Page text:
The ‘Vigil’ is written on a grand scale in a style that is essentially epic. The central movements in the cycle are psalms of ‘glorification’: Blagoslovi, dushe moya (Bless the Lord, O my soul), Blazhen muzh (Blessed is the man) for double chorus, and the monumental and the heroic-sounding Hvalite imia Ghospodne (Praise the name of the Lord). The cycle concludes with a remarkably colourful ‘bell’ finale to the text of the canticle glorifying the mother of God, Vzbrannoy voyevode (To thee, victorious leader). Grechaninov does not quote literally a single traditional chant, but freely combines elements (popevki) of them. Thus, in Bless the Lord, O my soul we hear the intonations of Greek chant; in Blessed is the man we hear chant from the Kiev Pechersky Monastery; in Ot yunosti moyeya (From my youth) and Voskreseniye Hristovo videvshe (Having beheld the resurrection of Christ), elements of znamennïy chant.

Grechaninov’s ‘Vigil’ is exclusively and absolutely major in tone with barely any departures into minor keys. Even the major keys are ‘noble’, brilliant ones: E major, B major, F sharp major, C sharp major. For the most part the texture is rich and intensive with numerous divisi in the choral parts, often for two choruses. The work, of course, relied on the vocal abilities of the Synod Choir with its resonant boy sopranos and low basses. As we have remarked already, the character of the work inclines us to suppose that it was intended for concert performance, but we cannot rule out the fact that in the course of composition the composer imagined hearing his ‘All-Night Vigil’ sung during the service at the ancient Uspensky Cathedral in the Moscow Kremlin, for it was there that the Synod Choir sang for the services on Sundays and festival days. In any case, Grechaninov’s ‘Vigil’ has a vividly expressed ‘heroic’ and ‘archaic’ colouring. A certain contrast is provided by the chant Bogoroditse Devo (Rejoice, O virgin), written in the form of a lyrical miniature with a soft, swaying motion (the form here recalls the corresponding part of Rachmaninov’s setting), and also by the tropars for the Resurrection, Blagosloven yesi, Ghospodi (Blessed art thou, O Lord). This section imitates the so-called ‘ordinary’ chant, and includes a particularly expressive and beautiful alternation of the quartet of children’s voices (sopranos and altos) in the stanzas, with tutti in the pripevki (refrains); the deliberate simplicity of the harmony is elegantly set off against cadences in the folk manner. The grandest part of the cycle is the Slava v vïshnih Bogu (Glory be to God), where choral recitative alternates with solo fragments in the style of liturgical reading. The movement towards the climax at the words ‘vo svete Tvoyem uzrim svet’ (In thy light shall we see light) is constructed in a remarkable way; the melody of the old Russian fita (‘jubilation’) resounds triumphantly. Of great interest and novelty in the context of Russian sacred music of the early twentieth century are parts of the Hvalite imia Ghospodne and Vzbrannoy voyevode, in which the imitation of bells and the resonance so typical of the entire work are expressed with a grandiose sweep (the Hvalite also stands out for its characteristic use of fourths in the melody and harmony that recalls the style of Borodin, especially the choruses in the Prologue to Prince Igor).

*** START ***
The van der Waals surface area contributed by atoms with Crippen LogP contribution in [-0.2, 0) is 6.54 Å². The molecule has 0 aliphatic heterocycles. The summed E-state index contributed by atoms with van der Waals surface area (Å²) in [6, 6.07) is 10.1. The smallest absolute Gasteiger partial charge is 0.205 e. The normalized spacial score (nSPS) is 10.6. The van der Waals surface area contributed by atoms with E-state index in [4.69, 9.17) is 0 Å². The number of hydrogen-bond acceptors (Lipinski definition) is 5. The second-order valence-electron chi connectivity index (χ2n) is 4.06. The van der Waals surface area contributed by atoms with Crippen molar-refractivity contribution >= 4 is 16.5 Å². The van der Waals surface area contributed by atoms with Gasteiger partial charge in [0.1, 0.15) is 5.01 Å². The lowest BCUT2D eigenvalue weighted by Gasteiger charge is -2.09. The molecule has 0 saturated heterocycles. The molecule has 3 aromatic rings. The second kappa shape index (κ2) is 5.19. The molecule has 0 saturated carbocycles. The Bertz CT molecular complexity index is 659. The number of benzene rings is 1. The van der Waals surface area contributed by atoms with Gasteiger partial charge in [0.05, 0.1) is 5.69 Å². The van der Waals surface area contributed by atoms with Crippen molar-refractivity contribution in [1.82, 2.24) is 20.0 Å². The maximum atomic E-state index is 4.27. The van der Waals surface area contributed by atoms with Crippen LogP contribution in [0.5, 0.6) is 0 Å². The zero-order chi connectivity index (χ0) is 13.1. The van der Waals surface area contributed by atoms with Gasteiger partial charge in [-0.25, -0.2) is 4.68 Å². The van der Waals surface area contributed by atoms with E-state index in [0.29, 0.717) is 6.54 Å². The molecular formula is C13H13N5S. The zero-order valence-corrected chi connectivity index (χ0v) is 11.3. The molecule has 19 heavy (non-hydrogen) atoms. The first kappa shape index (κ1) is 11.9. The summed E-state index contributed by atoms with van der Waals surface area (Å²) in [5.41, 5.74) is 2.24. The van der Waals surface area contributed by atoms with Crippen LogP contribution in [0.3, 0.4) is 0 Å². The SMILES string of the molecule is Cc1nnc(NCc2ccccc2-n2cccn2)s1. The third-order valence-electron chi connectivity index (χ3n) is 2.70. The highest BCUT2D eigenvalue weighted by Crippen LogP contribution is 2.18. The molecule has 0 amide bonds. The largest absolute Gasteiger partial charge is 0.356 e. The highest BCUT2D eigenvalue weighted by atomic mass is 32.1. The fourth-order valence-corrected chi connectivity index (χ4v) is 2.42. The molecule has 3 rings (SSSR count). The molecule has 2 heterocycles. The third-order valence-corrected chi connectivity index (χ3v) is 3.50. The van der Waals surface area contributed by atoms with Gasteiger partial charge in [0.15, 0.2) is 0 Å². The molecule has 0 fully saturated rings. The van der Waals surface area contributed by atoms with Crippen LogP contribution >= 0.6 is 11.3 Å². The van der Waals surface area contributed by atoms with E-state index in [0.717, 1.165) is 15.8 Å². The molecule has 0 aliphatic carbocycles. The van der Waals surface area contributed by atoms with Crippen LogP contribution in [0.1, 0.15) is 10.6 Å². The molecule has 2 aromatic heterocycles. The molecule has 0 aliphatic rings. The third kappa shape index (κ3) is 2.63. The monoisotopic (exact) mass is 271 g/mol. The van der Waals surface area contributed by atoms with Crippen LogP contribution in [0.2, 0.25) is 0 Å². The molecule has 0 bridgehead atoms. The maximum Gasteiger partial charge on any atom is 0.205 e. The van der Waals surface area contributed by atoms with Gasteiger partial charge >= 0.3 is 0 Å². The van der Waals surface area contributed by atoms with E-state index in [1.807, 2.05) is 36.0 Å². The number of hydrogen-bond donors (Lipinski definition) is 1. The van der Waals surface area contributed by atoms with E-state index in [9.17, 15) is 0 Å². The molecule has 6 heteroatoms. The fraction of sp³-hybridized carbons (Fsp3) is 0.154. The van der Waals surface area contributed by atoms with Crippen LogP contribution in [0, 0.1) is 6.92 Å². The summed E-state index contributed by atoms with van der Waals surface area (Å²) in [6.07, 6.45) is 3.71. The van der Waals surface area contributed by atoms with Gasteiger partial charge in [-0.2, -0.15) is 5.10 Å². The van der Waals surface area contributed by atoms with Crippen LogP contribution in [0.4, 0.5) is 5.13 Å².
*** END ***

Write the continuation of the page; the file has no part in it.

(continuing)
It is interesting to compare Grechaninov’s ‘All-Night Vigil’ with Rachmaninov’s, written three years later and performed in Moscow by the same Synod Choir. In terms of the overall form of the cycle the artistic treatment of the two works is quite different. We do not know whether Rachmaninov heard Grechaninov’s setting. Most likely he may have glanced through the score, and, of course, he knew other sacred works by Grechaninov, especially those in the repertoire of the Synod Choir. Grechaninov, though, was present at one of the early performances of Rachmaninov’s ‘Vigil’, and summed up the style with the words ‘true church music’. In any case, these two ‘All-Night Vigils’, alongside two more large-scale choral works for the Orthodox Church, Strastnaya Sed’mitsa by Grechaninov (1912) and the Bratskoye pominoveniye (Prayer in memory of our dead brothers) by Kastalsky (1916) are, as it were, a summing-up of the brilliant development of Russian church music from the 1880s to Russia’s watershed year, 1917.

Now the powers of heaven, Op 58 No 6, is from the Strastnaya Sed’mitsa cycle. The first three sections of the hymn are sung slowly as the clergy form the solemn procession of the Great Entrance, during which the Holy Gifts are transferred from the Table of Oblation to the altar. Also part of Strastnaya Sed’mitsa, In thy kingdom, Op 58 No 3, is a setting for alto and choir of the Beatitudes from the New Testament. The musical style is similar to Grechaninov’s famous setting of the Creed in its juxtaposition of alto and choir. Nunc dimittis, Op 34 No 1, the Song of Simeon from the Vespers, shows Grechaninov at his best.

Marina Rakhmanova © 1999
English: Philip Taylor